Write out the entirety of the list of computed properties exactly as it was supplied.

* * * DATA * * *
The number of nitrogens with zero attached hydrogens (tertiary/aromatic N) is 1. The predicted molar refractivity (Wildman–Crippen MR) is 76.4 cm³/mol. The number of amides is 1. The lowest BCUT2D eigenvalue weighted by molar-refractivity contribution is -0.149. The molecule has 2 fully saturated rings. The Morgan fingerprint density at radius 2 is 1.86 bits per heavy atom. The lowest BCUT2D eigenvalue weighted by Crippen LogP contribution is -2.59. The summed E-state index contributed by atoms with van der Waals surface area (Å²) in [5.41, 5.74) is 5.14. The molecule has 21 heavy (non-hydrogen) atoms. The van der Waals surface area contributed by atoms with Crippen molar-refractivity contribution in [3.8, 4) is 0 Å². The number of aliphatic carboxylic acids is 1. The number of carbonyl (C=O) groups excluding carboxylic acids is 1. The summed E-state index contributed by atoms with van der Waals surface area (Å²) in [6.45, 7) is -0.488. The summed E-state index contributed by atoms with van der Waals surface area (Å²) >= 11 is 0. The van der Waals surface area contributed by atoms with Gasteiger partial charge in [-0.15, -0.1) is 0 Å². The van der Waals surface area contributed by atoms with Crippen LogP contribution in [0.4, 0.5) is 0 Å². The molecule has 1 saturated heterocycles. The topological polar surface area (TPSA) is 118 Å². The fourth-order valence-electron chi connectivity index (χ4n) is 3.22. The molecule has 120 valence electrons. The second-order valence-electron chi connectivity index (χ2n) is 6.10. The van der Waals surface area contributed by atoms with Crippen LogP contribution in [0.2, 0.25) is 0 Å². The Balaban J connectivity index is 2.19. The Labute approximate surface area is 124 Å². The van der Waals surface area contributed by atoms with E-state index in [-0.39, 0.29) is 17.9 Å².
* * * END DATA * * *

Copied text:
The number of nitrogens with zero attached hydrogens (tertiary/aromatic N) is 1. The predicted molar refractivity (Wildman–Crippen MR) is 76.4 cm³/mol. The number of amides is 1. The lowest BCUT2D eigenvalue weighted by molar-refractivity contribution is -0.149. The molecule has 2 fully saturated rings. The Morgan fingerprint density at radius 2 is 1.86 bits per heavy atom. The lowest BCUT2D eigenvalue weighted by Crippen LogP contribution is -2.59. The summed E-state index contributed by atoms with van der Waals surface area (Å²) in [5.41, 5.74) is 5.14. The molecule has 21 heavy (non-hydrogen) atoms. The van der Waals surface area contributed by atoms with Crippen molar-refractivity contribution in [3.8, 4) is 0 Å². The number of aliphatic carboxylic acids is 1. The number of carbonyl (C=O) groups excluding carboxylic acids is 1. The summed E-state index contributed by atoms with van der Waals surface area (Å²) in [6.45, 7) is -0.488. The summed E-state index contributed by atoms with van der Waals surface area (Å²) >= 11 is 0. The van der Waals surface area contributed by atoms with Gasteiger partial charge in [-0.15, -0.1) is 0 Å². The van der Waals surface area contributed by atoms with Crippen LogP contribution in [0.4, 0.5) is 0 Å². The molecule has 1 saturated heterocycles. The topological polar surface area (TPSA) is 118 Å². The fourth-order valence-electron chi connectivity index (χ4n) is 3.22. The molecule has 120 valence electrons. The second-order valence-electron chi connectivity index (χ2n) is 6.10. The van der Waals surface area contributed by atoms with Crippen LogP contribution in [0.2, 0.25) is 0 Å². The Balaban J connectivity index is 2.19. The Labute approximate surface area is 124 Å². The van der Waals surface area contributed by atoms with E-state index in [-0.39, 0.29) is 17.9 Å².